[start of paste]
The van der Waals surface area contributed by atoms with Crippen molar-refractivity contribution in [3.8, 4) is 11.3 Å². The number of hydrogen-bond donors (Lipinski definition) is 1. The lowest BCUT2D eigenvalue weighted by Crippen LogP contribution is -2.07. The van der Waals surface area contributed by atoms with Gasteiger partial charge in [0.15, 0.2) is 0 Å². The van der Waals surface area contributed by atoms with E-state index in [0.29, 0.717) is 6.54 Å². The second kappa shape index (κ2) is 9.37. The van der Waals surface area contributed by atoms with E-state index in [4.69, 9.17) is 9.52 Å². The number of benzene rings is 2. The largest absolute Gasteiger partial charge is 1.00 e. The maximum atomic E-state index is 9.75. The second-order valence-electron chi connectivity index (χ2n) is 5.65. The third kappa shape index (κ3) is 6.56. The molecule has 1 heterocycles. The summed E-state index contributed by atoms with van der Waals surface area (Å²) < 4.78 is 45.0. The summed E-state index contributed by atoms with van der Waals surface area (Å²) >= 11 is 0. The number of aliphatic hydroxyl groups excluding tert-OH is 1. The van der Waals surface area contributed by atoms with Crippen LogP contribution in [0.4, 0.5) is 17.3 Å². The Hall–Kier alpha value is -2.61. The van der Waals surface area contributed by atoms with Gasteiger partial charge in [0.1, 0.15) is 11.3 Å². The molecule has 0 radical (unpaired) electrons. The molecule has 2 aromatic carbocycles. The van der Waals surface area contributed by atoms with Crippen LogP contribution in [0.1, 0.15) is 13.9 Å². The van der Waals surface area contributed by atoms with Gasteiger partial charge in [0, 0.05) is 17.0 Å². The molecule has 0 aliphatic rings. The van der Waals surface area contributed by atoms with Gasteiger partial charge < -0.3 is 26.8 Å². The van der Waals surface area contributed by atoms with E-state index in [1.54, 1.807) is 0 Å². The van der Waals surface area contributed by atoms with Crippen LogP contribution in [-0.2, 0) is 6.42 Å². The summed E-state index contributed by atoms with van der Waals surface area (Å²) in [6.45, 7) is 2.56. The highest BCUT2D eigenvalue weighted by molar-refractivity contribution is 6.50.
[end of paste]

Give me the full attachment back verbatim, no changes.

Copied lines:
The van der Waals surface area contributed by atoms with Crippen molar-refractivity contribution in [3.8, 4) is 11.3 Å². The number of hydrogen-bond donors (Lipinski definition) is 1. The lowest BCUT2D eigenvalue weighted by Crippen LogP contribution is -2.07. The van der Waals surface area contributed by atoms with Gasteiger partial charge in [0.15, 0.2) is 0 Å². The van der Waals surface area contributed by atoms with E-state index in [0.29, 0.717) is 6.54 Å². The second kappa shape index (κ2) is 9.37. The van der Waals surface area contributed by atoms with E-state index in [4.69, 9.17) is 9.52 Å². The number of benzene rings is 2. The largest absolute Gasteiger partial charge is 1.00 e. The maximum atomic E-state index is 9.75. The second-order valence-electron chi connectivity index (χ2n) is 5.65. The third kappa shape index (κ3) is 6.56. The molecule has 1 heterocycles. The summed E-state index contributed by atoms with van der Waals surface area (Å²) < 4.78 is 45.0. The summed E-state index contributed by atoms with van der Waals surface area (Å²) >= 11 is 0. The number of aliphatic hydroxyl groups excluding tert-OH is 1. The van der Waals surface area contributed by atoms with Crippen LogP contribution in [0.4, 0.5) is 17.3 Å². The Hall–Kier alpha value is -2.61. The van der Waals surface area contributed by atoms with Gasteiger partial charge in [0.1, 0.15) is 11.3 Å². The molecule has 0 radical (unpaired) electrons. The molecule has 2 aromatic carbocycles. The van der Waals surface area contributed by atoms with Crippen LogP contribution in [0.1, 0.15) is 13.9 Å². The van der Waals surface area contributed by atoms with Gasteiger partial charge in [0, 0.05) is 17.0 Å². The molecule has 0 aliphatic rings. The van der Waals surface area contributed by atoms with Gasteiger partial charge < -0.3 is 26.8 Å². The van der Waals surface area contributed by atoms with E-state index in [1.54, 1.807) is 0 Å². The van der Waals surface area contributed by atoms with Crippen LogP contribution in [-0.2, 0) is 6.42 Å². The summed E-state index contributed by atoms with van der Waals surface area (Å²) in [6.45, 7) is 2.56. The highest BCUT2D eigenvalue weighted by molar-refractivity contribution is 6.50.